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Alcohol & Marijuana DUI Law for Commercial Driver’s Licenses
March 27, 2018

When it comes to driving under the influence, professionals with a commercial driver's license are held to a higher standard than non-commercial drivers with respect to the rules for Alcohol and marijuana-related offenses, especially when it comes to the charge of driving under the influence.

Here are some examples of drivers and employers that may be subject to these stricter regulations regarding drugs and alcohol: 

  • Anyone who owns or leases commercial motor vehicles,
  • Anyone who assigns drivers to operate commercial motor vehicles,
  • Federal, state and local governments,
  • For-hire motor carriers,
  • Private motor carriers,
  • Civic organizations (i.e. disabled veteran transport, Girl Scouts, etc.), and

The legal blood alcohol limit for drivers with a regular license is 0.08. However, if you are a commercial driver that limit is cut in half to 0.04.  With regards to having marijuana in your system, the laws are always much less lenient. Any commercial driver found with even the lowest amount of THC in their system are faced with an automatic charge of driving under the influence.

There are several reasons for this stricter stance. These different guidelines are as a result of multiple differences between regular drivers and commercial drivers, namely the size and load they carry with their heavy vehicles. For example, the size and weight of most commercial vehicles is much greater than that of a regular vehicle. In addition, there is also the possible presence of hazardous material being transported. Stemming from these two variables it leads to the conclusion that the damage a commercial driver can cause if high or drunk behind the wheel can be much greater and devastating than that of a regular driver. Therefore, whether their cargo is a steel tank full of gasoline or a school bus packed with elementary school children, the stakes are much higher than for the typical automobile driver.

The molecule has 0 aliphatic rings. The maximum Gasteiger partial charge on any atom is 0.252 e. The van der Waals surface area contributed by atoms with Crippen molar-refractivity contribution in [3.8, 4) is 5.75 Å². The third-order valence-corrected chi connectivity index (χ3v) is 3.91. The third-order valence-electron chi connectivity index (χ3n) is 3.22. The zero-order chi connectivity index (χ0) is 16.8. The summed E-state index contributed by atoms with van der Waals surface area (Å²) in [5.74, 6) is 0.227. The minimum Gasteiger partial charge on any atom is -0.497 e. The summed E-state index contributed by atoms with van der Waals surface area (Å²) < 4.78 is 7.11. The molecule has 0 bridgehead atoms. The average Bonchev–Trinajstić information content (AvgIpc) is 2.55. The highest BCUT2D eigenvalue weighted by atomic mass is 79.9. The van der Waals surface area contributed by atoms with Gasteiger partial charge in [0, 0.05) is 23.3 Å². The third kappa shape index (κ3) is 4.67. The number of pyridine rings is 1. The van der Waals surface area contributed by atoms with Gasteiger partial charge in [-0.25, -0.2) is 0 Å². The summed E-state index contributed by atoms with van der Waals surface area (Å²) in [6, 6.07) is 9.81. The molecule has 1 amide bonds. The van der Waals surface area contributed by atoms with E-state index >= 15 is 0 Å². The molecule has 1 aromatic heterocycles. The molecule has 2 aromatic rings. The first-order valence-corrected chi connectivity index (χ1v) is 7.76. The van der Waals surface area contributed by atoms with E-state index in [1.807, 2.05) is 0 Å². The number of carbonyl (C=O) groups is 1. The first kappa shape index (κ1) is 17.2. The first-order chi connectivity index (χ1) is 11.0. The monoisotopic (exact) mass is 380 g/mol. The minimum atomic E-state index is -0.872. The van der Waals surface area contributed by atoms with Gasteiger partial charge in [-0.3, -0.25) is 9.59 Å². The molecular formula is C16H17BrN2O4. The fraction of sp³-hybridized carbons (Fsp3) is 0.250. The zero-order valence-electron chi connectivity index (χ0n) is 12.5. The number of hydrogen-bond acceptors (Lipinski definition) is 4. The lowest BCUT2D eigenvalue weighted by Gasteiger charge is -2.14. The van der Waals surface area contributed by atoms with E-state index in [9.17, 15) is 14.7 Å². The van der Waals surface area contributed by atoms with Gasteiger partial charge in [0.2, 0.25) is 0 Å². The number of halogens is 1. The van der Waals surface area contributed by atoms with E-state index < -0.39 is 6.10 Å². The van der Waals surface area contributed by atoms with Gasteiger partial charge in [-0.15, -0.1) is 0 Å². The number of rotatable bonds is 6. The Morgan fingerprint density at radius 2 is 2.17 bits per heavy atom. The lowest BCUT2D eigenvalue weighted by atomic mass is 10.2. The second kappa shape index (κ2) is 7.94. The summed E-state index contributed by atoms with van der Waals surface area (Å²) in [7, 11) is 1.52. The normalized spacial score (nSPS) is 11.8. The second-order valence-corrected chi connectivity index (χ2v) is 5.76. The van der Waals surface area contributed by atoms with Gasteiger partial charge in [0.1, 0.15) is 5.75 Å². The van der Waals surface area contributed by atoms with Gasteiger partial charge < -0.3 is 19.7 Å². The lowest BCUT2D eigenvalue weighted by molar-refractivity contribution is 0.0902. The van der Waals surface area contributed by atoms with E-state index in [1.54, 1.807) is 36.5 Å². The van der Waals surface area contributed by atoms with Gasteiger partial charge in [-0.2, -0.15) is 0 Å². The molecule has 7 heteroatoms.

Another difference between regular and commercial drivers, is that after an accident, commercial drivers may be required to submit to random alcohol testing as a result of reasonable suspicion of being under the influence.  Random testing may also be a condition following an alcohol policy violation.

In addition to alcohol testing, a driver can also be drug tested under the following circumstances: as a condition of employment, where there is reasonable suspicion they are consuming illegal substances, and as a condition of returning to duty following a drug policy violation. The drugs that are most often tested for are the following: marijuana, cocaine, amphetamines, opiates and phencyclidine (PCP).

When pulled over on suspicion of driving under the influence, commercial drivers also face harsher penalties for refusing to submit to a blood alcohol test. A refusal is also a criminal offence and can lead to greater penalties than a charge of driving under the influence.

Commercial drivers that are charged with impaired driving or refusals while on the job are subject to the same criminal law procedures as non-commercial DUI defendants. However, the penalties can difference and commercial drivers often face longer suspensions than regular drivers. These long suspensions greatly hinder a commercial driver’s ability to be employed and harshly effects their livelihood.

It is important to add that commercial drivers who are convicted of any traffic violation (aside from parking offenses), must let his or her employer know. Even if they do not inform them most employers will order a driving record from the SAAQ (both regular and heavy vehicle records) in order to ensure their drivers are being prudent at all time. Therefore, should they not choose to inform their employer chances are they will become aware in the near future. When it comes to DUIs, informing your employer is especially important as a driver’s license will most likely be suspended immediately. In addition, if the DUI results in a suspended or revoked license, his employer is prohibited from employing him as a driver for the length of the license restriction. To anyone wishing to continue as a commercial driver will find it extremely difficult to get employment with a DUI on their record.

The stakes in these cases are so high, so it makes sense to consult with a legal professional before making crucial legal decisions. Contact today for a free consultation.